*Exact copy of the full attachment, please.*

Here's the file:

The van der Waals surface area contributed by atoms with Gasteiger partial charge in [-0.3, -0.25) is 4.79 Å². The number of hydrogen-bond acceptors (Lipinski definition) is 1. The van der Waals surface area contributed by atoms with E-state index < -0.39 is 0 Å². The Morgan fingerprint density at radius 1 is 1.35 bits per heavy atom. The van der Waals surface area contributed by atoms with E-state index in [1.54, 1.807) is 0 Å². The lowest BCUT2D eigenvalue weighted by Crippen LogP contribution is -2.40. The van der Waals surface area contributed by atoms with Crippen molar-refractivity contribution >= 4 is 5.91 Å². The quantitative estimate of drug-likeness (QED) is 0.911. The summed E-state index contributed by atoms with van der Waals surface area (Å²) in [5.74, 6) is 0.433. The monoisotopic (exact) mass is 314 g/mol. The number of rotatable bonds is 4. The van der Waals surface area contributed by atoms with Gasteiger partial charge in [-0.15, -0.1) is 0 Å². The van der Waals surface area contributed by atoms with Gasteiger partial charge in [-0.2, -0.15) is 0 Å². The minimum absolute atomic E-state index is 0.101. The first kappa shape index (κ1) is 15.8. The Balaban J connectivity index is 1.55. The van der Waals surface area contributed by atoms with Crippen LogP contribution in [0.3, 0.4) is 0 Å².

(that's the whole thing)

The van der Waals surface area contributed by atoms with Gasteiger partial charge in [-0.3, -0.25) is 4.79 Å². The number of hydrogen-bond acceptors (Lipinski definition) is 1. The van der Waals surface area contributed by atoms with E-state index < -0.39 is 0 Å². The Morgan fingerprint density at radius 1 is 1.35 bits per heavy atom. The van der Waals surface area contributed by atoms with E-state index in [1.54, 1.807) is 0 Å². The lowest BCUT2D eigenvalue weighted by Crippen LogP contribution is -2.40. The van der Waals surface area contributed by atoms with Crippen molar-refractivity contribution >= 4 is 5.91 Å². The quantitative estimate of drug-likeness (QED) is 0.911. The summed E-state index contributed by atoms with van der Waals surface area (Å²) in [5.74, 6) is 0.433. The monoisotopic (exact) mass is 314 g/mol. The number of rotatable bonds is 4. The van der Waals surface area contributed by atoms with Gasteiger partial charge in [-0.15, -0.1) is 0 Å². The van der Waals surface area contributed by atoms with Gasteiger partial charge in [-0.2, -0.15) is 0 Å². The minimum absolute atomic E-state index is 0.101. The first kappa shape index (κ1) is 15.8. The Balaban J connectivity index is 1.55. The van der Waals surface area contributed by atoms with Crippen LogP contribution in [0.3, 0.4) is 0 Å².